Whether it is proper to classify an undersecured creditor's deficiency claim separately from other unsecured trade claims is an issue of considerable significance to the Debtor as the proposed isolation of the FDIC's deficiency claim from the other unsecured claims is critical to the Debtor's ability to invoke the cramdown provisions of the 11 U.S.C. § 1129. If the claims are not classified separately, the FDIC could block acceptance by the class because it holds such a large percentage of the unsecured claims.[1]

The court recognizes that the standards governing the classification of unsecured claims are not unyielding. Although 11 U.S.C. § 1122 bars the placement of disparate claims within the same class, "it *621 does not . . . require that all substantially similar claims be placed within the same class, and it grants some flexibility in classification of unsecured claims." In re Bryson Properties, 961 F.2d at 502; see also 266 Washington Assoc. v. Citibank (In re Washington Assoc.), 147 B.R. 827, 830 (Bankr.E.D.N.Y.1992); 11 U.S.C. § 1122(a). However, "the [Bankruptcy] Code was not meant to allow a debtor complete freedom to place substantially similar claims in separate classes," John Hancock Mutual Life Insur. v. Route 37 Bus. Park Assoc., 987 F.2d 154, 158 (3d Cir.1993), and it is clear that there are "at least some limits on separate classification of claims with similar priority." In re Washington Assoc., 147 B.R. at 830. In particular, courts have held that classes may not be manipulated so as to gerrymander the voting process and circumvent the 11 U.S.C. § 1129 requirements. See, e.g., Hancock, 987 F.2d at 159; In re Bryson Properties, 961 F.2d at 502; In re Greystone III, 948 F.2d at 138-39; In re U.S. Truck Co., 800 F.2d 581, 586 (6th Cir.1986).

In Greystone III, for example, the Fifth Circuit found that while it could not "conclude categorically that § 1122(a) prohibits the formation of different classes from similar types of claims . . .," id. at 138, such classification "may only be undertaken for reasons independent of the debtor's motivation to secure the vote of an impaired, assenting class of claims." Id. at 139.[2]

The Fifth Circuit also noted that this classification issue requires two standards of appellate review. The similarity of claims and propriety of classification are legal issues that are reviewed by the court de novo. See also Lumber Exch. Bldg. Ltd. Partnership v. Mutual Life Insur. Co. (In re Lumber Exch.), 968 F.2d 647 (8th Cir.1992). Yet whether legitimate business reasons justify the separate classification of claims is a question of fact reviewed under the clearly erroneous standard. See In re Greystone III, 948 F.2d at 140 n. 5, 141 n. 7.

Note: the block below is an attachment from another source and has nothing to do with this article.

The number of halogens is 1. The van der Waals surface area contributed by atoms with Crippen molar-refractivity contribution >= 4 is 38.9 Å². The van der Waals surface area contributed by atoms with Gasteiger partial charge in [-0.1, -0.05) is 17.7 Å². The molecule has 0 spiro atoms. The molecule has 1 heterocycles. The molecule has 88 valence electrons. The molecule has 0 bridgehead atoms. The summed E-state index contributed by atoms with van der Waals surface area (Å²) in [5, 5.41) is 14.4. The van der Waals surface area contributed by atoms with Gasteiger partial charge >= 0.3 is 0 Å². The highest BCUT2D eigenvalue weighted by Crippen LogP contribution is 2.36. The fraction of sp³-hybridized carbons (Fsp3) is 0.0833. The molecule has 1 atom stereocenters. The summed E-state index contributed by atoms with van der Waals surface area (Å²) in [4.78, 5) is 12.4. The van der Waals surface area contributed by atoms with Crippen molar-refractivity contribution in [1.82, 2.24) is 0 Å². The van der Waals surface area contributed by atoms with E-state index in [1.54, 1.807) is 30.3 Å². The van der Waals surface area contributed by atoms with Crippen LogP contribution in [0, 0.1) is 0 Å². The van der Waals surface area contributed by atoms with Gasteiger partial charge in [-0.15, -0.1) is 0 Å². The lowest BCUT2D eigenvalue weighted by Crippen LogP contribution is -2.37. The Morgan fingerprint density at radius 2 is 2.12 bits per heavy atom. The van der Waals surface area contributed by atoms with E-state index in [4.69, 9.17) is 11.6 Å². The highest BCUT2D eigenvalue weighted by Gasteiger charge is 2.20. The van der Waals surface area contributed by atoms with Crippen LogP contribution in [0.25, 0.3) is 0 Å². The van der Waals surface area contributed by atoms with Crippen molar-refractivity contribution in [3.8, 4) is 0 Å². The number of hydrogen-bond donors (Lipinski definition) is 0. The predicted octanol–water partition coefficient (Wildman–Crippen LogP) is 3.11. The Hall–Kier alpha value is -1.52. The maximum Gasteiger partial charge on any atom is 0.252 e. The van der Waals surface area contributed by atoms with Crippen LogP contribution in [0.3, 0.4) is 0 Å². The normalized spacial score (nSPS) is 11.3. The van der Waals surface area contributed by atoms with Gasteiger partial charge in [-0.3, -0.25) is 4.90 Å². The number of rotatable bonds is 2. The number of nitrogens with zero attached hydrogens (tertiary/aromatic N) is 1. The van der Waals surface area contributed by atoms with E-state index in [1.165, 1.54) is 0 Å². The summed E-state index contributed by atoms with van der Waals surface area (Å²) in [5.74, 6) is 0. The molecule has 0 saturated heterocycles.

Applying these principles, the Debtor is correct that the separation of an undersecured creditor's deficiency claim from other unsecured claims is not impermissible per se. However, such a classification will only be upheld where there is a valid and compelling reason for the separation. See, e.g., In re Lumber Exch., 968 F.2d at 650; In re Bryson Properties, 961 F.2d at 502; In re Austin Ocala Ltd., 152 B.R. 773 (Bankr.M.D.Fla.1993); In re Roswell-Hannover Joint Venture, 149 B.R. 1014, 1018 (Bankr.N.D.Ga.1992). Accordingly, the court now turns to the Debtor's alleged reasons for the isolation of the deficiency claim from the unsecured trade claims.

The Debtor first argues that separate classification is justified because the claims are not substantially similar. Specifically, the Debtor contends that the fact that the FDIC could elect to treat its whole claim as secured under § 1111(b) (2) distinguishes the FDIC's claim from the other unsecured claims. However, this argument is wholly inconsistent with "the [Bankruptcy] Code's elimination of any legal distinction between the nonrecourse deficiency claims and other unsecured claims." In re Washington Assoc., 147 B.R. at 831; accord In re Greystone III, 948 F.2d at 139 ("the Code has eliminated the legal distinction between non-recourse deficiency claims and other unsecured claims."); In re Cantonwood Assoc., 138 B.R. 648, 657 (Bankr.D.Mass.1992) (holding that the right to make an election under § 1111(b) does not warrant separate classification); cf. In re 500 Fifth Ave. Assoc., 148 B.R. 1010, 1021 (Bankr.S.D.N.Y.1993) ("The distinction between recourse and nonrecourse claims . . . is irrelevant within the realm of chapter 11."). Indeed, how the FDIC's deficiency claim and the trade creditors' claims achieved their status, and whether the FDIC could have elected a *622 different status, "does not alter their current [and common] legal character and thus does not warrant separate classification." In re Lumber Exch., 968 F.2d at 649.

Furthermore, the Debtor's argument that separate classification is necessary to prevent the FDIC from dominating the unsecured class and barring the Debtor from access to the § 1129 cramdown provisions is equally unavailing. Generally, courts have rejected the argument that the size or amount of a deficiency claim justifies separate classification. See, e.g., In re Lumber Exch., 968 F.2d at 649-50; In re Roswell-Hannover, 149 B.R. at 1020. The court is well aware that an undersecured creditor with a large deficiency claim may threaten a debtor's ability to satisfy the § 1129 cramdown requirements. Yet this is the undersecured creditor's prerogative, and not a basis for segregation. See In re 500 Fifth Ave. Assoc., 148 B.R. at 1021 ("the purpose of the section 1111(b) election is to allow the undersecured creditor a right to potentially dominate the vote within the unsecured class."). Indeed, to hold otherwise would vitiate the undersecured creditor's right to elect recourse status under 28 U.S.C. § 1111(b) and vote within the unsecured class. See In re Lumber Exch., 968 F.2d at 649-50; In re Greystone III, 948 F.2d at 140; In re 500 Fifth Ave. Assoc., 148 B.R. at 1020-21.